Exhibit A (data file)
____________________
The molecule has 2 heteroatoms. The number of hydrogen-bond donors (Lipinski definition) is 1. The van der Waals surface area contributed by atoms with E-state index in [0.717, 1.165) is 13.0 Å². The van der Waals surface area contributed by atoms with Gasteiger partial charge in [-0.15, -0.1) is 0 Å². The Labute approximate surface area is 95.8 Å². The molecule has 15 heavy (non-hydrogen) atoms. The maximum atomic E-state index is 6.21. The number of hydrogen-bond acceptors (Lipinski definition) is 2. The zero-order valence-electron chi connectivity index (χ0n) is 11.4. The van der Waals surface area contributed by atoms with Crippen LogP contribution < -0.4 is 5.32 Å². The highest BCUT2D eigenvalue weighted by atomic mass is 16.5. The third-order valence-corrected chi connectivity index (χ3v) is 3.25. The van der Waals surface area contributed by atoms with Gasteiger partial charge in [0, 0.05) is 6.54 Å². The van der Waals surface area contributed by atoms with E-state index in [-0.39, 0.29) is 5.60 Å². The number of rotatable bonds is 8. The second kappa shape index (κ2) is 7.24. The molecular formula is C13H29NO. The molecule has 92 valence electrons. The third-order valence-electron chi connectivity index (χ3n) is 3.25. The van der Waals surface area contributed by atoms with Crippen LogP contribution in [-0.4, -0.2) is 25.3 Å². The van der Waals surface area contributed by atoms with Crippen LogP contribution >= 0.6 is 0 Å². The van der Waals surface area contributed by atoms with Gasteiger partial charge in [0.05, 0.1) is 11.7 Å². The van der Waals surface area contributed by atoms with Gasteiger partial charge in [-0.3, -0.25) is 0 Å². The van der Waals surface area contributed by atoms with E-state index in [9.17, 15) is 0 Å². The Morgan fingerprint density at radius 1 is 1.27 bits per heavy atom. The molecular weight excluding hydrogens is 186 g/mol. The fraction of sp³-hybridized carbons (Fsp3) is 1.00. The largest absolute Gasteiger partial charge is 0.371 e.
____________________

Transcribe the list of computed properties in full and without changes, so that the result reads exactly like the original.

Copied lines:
The molecule has 2 heteroatoms. The number of hydrogen-bond donors (Lipinski definition) is 1. The van der Waals surface area contributed by atoms with E-state index in [0.717, 1.165) is 13.0 Å². The van der Waals surface area contributed by atoms with Gasteiger partial charge in [-0.15, -0.1) is 0 Å². The Labute approximate surface area is 95.8 Å². The molecule has 15 heavy (non-hydrogen) atoms. The maximum atomic E-state index is 6.21. The number of hydrogen-bond acceptors (Lipinski definition) is 2. The zero-order valence-electron chi connectivity index (χ0n) is 11.4. The van der Waals surface area contributed by atoms with Crippen LogP contribution < -0.4 is 5.32 Å². The highest BCUT2D eigenvalue weighted by atomic mass is 16.5. The third-order valence-corrected chi connectivity index (χ3v) is 3.25. The van der Waals surface area contributed by atoms with Gasteiger partial charge in [0, 0.05) is 6.54 Å². The van der Waals surface area contributed by atoms with E-state index in [-0.39, 0.29) is 5.60 Å². The number of rotatable bonds is 8. The second kappa shape index (κ2) is 7.24. The molecular formula is C13H29NO. The molecule has 92 valence electrons. The third-order valence-electron chi connectivity index (χ3n) is 3.25. The van der Waals surface area contributed by atoms with Crippen LogP contribution in [-0.4, -0.2) is 25.3 Å². The van der Waals surface area contributed by atoms with Crippen LogP contribution >= 0.6 is 0 Å². The van der Waals surface area contributed by atoms with Gasteiger partial charge in [0.05, 0.1) is 11.7 Å². The van der Waals surface area contributed by atoms with Gasteiger partial charge in [-0.3, -0.25) is 0 Å². The van der Waals surface area contributed by atoms with E-state index in [9.17, 15) is 0 Å². The Morgan fingerprint density at radius 1 is 1.27 bits per heavy atom. The molecular weight excluding hydrogens is 186 g/mol. The fraction of sp³-hybridized carbons (Fsp3) is 1.00. The largest absolute Gasteiger partial charge is 0.371 e.